Unfortunately, Westlake closed its doors, but Garcia was still in constant demand. Henry Mancini asked him to help out on the score to The Glenn Miller Story. That resulted in Russell’s remaining at Universal Pictures for 15 years. He started making albums under his own name for Bethlehem and Kapp Records and arranging for Frances Faye, Mel Torme and other singers. When the Liberty Records label began operation, he joined up and wrote for Julie London. One of his classic albums was a major groundbreaker. “Fantastica” was billed as “Music From Outer Space” and featured original compositions for orchestra with taped sounds that were manipulated as part of the orchestration. Happily it was reissued by Basta Records in 2008 and must be heard to be believed. Producer/Director George Pal heard it and immediately hired Garcia to compose the music for the motion picture, “The Time Machine.” He later wrote the score to “Atlantis, The Lost Continent.” Garcia was also very active for Verve Records during the late 1950s. He arranged for Louis Armstrong, Ella Fitzgerald, Margaret Whiting, Stan Getz, and Anita O’Day. And he always made time to teach: along with Johnny Richards, he was part of the arranging/composing faculty at the 1960 National Stage Band Camp, with Stan Kenton’s orchestra in residence.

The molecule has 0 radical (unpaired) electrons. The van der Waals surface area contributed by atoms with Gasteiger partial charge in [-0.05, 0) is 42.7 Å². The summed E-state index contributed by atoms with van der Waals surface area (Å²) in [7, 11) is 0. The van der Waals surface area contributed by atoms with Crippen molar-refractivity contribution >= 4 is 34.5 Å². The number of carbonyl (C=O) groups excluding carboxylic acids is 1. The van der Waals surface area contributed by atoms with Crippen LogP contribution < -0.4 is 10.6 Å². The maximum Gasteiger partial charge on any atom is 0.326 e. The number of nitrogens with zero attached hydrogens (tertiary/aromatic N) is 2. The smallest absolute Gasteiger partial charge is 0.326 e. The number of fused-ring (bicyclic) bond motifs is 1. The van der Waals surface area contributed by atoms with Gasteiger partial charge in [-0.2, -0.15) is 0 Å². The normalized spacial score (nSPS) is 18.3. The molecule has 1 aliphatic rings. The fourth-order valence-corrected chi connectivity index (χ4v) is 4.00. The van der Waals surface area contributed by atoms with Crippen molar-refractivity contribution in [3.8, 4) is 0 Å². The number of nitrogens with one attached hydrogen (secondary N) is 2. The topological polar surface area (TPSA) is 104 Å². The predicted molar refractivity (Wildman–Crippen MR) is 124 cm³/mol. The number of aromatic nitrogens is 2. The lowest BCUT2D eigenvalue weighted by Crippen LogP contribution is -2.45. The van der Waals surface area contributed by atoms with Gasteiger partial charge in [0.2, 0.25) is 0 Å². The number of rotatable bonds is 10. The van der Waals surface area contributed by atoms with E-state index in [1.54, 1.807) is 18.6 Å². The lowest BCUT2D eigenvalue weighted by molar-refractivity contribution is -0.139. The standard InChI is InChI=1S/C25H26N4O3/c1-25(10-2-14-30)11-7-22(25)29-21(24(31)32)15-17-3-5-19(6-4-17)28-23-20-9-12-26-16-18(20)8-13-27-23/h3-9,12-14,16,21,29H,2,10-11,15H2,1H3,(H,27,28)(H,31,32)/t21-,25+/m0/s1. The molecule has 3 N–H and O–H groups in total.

In 1966, he sold his home and bought a boat, and he and his wife Gina set sail. In 1969, Garcia moved to New Zealand, where he lived until his passing. Between composing, writing and lecturing, he and his wife were teachers of the Baha’i faith.